https://doi.org/10.1039/b602160c

[56]   Kim, E.H., Li, X.P., Razeghifard, R., Anderson, J.M., Niyogi, K.K., Pogson, B.J. and Chow, W.S. (2009) The Multiple Roles of Light-Harvesting Chlorophyll a/b-Protein Complexes Define Structure and Optimize Function of Arabidopsis Chloroplasts: A Study Using Two Chlorophyll b-Less Mutants. Biochimica et Biophysica Acta, 1787, 973-984.
https://doi.org/10.1016/j.bbabio.2009.04.009

[57]   Hortensteiner, S. and Krautler, B. (2011) Chlorophyll Breakdown in Higher Plants. Biochimica et Biophysica Acta, 1807, 977-988.
https://doi.org/10.1016/j.bbabio.2010.12.007

[58]   Tanaka, R. and Tanaka, A. (2011) Chlorophyll Cycle Regulates the Construction and Destruction of the Light-Harvesting Complexes. Biochimica et Biophysica Acta, 1807, 968-976.
https://doi.org/10.1016/j.bbabio.2011.01.002

[59]   Hannoufa, A. and Hossain, Z. (2012) Regulation of Carotenoid Accumulation in Plants. Biocatalysis and Agricultural Biotechnology, 1, 198-202.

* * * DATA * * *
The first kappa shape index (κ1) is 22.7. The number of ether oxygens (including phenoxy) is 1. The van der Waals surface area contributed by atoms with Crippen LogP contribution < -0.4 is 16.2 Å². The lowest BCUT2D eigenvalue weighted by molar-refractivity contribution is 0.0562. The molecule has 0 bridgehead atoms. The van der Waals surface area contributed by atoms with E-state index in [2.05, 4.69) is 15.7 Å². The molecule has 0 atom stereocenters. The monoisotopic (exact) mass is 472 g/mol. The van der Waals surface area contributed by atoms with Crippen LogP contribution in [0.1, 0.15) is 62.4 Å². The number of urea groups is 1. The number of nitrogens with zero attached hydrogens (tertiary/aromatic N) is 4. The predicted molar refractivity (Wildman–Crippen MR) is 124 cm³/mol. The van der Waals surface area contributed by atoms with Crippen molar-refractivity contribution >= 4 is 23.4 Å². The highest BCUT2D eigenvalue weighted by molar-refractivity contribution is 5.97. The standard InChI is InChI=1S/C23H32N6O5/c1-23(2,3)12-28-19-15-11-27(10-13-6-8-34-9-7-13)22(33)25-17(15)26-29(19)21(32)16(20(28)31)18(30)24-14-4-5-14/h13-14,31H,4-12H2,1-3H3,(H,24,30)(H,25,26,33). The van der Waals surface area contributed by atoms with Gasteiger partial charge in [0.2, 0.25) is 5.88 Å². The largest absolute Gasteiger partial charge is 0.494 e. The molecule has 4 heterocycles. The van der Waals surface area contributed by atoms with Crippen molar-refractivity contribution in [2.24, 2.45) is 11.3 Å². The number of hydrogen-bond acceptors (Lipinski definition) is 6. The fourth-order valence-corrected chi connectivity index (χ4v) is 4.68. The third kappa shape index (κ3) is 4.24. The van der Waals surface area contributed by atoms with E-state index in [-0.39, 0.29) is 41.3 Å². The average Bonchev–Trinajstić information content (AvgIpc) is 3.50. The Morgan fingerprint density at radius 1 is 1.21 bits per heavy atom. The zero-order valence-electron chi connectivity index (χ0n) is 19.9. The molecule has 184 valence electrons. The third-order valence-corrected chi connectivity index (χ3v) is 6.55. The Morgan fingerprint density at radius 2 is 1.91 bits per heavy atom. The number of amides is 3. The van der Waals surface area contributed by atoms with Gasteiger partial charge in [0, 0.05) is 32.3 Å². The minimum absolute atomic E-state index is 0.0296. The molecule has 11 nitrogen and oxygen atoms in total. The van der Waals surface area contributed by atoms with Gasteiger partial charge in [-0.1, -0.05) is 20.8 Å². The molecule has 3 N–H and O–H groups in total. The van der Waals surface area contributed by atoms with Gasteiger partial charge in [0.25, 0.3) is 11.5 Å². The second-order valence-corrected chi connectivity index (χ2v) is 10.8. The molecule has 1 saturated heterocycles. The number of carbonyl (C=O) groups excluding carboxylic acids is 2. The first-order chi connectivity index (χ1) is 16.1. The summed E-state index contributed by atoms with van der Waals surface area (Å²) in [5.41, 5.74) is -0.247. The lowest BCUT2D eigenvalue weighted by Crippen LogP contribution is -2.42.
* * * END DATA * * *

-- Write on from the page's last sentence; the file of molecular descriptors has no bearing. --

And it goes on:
https://doi.org/10.1016/j.bcab.2012.03.004

[60]   Havaux, M. (1998) Carotenoids as Membrane Stabilizers in Chloroplasts. Trends in Plant Science, 3, 147-151.
https://doi.org/10.1016/S1360-1385(98)01200-X

[61]   Ampomah-Dwamena, C., Dejnoprat, S., Lewis, D., Sutherland, P., Volz, R.K. and Allan, A.C. (2012) Metabolic and Gene Expression Apple (Malus × domestica) Carotenogenesis. Journal of Experimental Botany, 63, 4497-4511.
https://doi.org/10.1093/jxb/ers134

[62]   Racchi, M.L. (2013) Antioxidant Defenses in Plants with Attention to Prunus and Citrus spp. Antioxidants, 2, 340-369.
https://doi.org/10.3390/antiox2040340